Yeah, that. I had to develop that, to the point where when I’m not directly watching (like if they’re out in the yard while I make dinner), they’re positive I know anyways. They’ll police themselves and each other because they’re sure MOM KNOWS. And when they think they’re finally safely far enough away that they can start to bully each other, use inappropriate words, or otherwise cause mayhem … SURPRISE! I was there, silently, just outside their doorways, and they’re busted. I have a few years yet before they figure out that I’m only human, and I plan on milking those years.

All of the above holds true, but because I do, at the end of the day, have a firm belief that parenting takes a village — and moreover, an *honest* village, I have to tell you, the real, simple way I deal with this is by making my kids my allies. I make sure that they know, without wavering, without fail, that I love them and I am always, always trying to do the very best thing for them. They may forget it in the heat of the moment, when I call an end to screen time or make them come inside to wash up for dinner in the middle of a heated lightsaber battle (though often I pick my battles and let them finish), but after, they always reaffirm that they know I love them and I’m just doing what I have to do to raise them well. And they do help. I’ve taught them a lot of skills they need to be more independent (they can all get breakfast for themselves, to an extent, ranging from toast-making skills by my 8-year-old to getting herself a yogurt and banana by my 3-year-old) and also to help each other. Now, as they load up into the car, the bigger ones help the smaller ones buckle up, check that the chest buckles are at the right height (armpit level!), and eyeball everyone’s piles to make sure all 4 lunch boxes are in the van before we go. When I take them out alone, as I do, they all do their best to be well-behaved and patient, to stay close to me, to hold each other’s hands for street crossings, and just generally make it so that we’re not on 2 different sides but are one allied team. One family.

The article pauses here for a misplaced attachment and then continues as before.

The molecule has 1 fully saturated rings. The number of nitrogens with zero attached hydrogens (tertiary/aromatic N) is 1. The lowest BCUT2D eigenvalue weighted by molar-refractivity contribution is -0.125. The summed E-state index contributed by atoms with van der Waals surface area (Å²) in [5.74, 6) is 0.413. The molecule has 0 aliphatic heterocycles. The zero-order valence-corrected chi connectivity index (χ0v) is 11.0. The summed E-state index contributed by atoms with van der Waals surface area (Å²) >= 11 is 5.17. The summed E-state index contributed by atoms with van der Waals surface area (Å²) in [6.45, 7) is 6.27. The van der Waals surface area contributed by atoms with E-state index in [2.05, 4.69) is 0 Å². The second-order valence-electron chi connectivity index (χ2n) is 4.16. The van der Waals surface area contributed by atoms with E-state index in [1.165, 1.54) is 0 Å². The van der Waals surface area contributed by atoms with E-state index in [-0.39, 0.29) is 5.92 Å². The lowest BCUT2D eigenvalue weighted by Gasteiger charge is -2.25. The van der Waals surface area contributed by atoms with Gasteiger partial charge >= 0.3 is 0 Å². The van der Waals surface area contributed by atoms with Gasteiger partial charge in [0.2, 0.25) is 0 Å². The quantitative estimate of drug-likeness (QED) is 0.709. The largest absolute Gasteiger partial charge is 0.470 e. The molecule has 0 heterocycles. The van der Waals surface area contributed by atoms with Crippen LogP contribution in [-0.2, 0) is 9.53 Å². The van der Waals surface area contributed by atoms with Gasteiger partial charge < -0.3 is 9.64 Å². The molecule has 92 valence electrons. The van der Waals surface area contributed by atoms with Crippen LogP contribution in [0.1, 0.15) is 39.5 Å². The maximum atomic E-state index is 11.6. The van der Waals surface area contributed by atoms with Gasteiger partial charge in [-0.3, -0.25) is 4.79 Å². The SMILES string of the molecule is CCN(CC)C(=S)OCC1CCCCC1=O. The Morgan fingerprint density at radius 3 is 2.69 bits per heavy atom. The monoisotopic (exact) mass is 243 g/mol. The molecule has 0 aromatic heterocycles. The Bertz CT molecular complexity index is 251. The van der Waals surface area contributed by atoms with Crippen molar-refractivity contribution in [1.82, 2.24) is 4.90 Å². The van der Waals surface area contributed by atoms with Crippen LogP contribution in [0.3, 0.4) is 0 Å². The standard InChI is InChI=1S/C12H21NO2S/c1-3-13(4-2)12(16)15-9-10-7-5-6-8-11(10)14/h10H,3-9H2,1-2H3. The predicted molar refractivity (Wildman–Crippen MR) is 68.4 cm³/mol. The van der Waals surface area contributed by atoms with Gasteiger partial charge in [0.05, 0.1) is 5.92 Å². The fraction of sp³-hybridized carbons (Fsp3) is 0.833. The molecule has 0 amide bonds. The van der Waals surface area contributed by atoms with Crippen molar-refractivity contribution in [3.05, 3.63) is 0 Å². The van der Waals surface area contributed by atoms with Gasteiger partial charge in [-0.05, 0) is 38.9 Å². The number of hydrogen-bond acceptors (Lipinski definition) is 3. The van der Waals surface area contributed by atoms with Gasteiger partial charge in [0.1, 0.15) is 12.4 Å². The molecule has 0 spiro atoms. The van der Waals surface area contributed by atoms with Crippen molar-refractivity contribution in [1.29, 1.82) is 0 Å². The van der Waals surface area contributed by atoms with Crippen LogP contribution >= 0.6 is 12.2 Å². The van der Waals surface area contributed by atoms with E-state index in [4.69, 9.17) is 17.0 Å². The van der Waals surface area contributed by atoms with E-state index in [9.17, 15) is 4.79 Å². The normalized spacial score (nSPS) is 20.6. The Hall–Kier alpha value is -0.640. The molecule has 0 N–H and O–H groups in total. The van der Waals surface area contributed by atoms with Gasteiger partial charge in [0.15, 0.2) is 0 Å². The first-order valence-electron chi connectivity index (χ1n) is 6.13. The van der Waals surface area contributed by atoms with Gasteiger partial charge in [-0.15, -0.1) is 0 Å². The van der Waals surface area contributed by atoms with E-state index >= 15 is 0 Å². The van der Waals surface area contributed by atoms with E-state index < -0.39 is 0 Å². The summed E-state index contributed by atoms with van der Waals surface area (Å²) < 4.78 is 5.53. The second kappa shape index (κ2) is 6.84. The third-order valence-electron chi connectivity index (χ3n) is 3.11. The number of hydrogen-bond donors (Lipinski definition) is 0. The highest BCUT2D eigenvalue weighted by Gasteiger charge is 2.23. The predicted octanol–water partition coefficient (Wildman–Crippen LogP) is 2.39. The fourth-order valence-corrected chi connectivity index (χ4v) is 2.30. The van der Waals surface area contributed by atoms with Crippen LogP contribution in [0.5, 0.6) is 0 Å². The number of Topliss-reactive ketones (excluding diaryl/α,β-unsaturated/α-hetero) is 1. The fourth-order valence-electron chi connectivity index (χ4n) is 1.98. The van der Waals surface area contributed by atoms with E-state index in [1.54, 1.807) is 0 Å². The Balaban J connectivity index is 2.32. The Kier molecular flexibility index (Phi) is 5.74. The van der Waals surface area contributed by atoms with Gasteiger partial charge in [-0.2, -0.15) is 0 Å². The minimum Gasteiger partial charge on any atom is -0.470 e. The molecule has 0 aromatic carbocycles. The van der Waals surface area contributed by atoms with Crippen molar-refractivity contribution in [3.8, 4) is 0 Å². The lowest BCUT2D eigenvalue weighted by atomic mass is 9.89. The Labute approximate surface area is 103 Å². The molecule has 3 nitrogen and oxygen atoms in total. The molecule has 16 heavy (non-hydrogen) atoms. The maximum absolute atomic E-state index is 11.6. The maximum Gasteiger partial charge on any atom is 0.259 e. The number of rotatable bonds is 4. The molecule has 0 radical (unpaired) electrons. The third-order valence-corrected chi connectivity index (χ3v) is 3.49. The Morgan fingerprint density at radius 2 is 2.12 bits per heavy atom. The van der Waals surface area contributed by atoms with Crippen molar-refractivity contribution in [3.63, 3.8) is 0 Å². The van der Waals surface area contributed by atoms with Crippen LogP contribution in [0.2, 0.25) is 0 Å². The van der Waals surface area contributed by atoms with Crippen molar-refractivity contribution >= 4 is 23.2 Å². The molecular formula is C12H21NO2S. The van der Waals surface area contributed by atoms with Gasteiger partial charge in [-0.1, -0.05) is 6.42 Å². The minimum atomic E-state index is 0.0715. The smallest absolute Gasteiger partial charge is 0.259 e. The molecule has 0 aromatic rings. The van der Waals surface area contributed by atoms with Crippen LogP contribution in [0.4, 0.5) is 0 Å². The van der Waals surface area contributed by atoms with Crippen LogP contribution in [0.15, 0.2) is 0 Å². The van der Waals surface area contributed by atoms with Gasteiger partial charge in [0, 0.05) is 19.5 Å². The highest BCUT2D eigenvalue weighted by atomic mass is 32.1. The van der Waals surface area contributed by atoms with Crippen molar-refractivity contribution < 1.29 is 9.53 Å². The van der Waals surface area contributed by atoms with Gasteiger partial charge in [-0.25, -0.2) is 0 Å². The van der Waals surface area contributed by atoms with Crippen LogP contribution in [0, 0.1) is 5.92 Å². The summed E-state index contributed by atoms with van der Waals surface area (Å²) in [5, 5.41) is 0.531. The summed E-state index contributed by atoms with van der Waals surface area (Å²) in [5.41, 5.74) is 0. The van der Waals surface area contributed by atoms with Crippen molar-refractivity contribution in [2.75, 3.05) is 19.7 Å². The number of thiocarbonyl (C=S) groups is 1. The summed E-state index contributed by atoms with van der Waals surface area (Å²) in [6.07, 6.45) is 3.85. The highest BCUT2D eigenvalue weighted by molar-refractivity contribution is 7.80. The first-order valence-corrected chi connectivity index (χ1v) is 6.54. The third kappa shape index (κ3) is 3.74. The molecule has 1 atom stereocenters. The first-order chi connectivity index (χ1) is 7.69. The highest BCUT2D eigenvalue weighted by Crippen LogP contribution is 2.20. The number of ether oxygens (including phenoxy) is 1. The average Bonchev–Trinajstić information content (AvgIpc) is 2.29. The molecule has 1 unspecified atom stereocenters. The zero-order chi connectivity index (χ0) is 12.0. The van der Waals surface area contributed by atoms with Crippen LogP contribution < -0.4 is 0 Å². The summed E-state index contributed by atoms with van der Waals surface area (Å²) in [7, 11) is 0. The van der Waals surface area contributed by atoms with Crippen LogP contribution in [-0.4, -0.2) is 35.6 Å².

It’s not perfect. Nothing with parenting is. But the more you can convert your kids to trusting you, even when you’re handing out unpleasant edicts, and enforcing your rules, even when you’re not standing over them, the better life will be. Cheers!

Alecia is an accomplished writer who has been published by Forbes, the Huffington Post, Thought Catalog, and more. See more of her Quora posts here: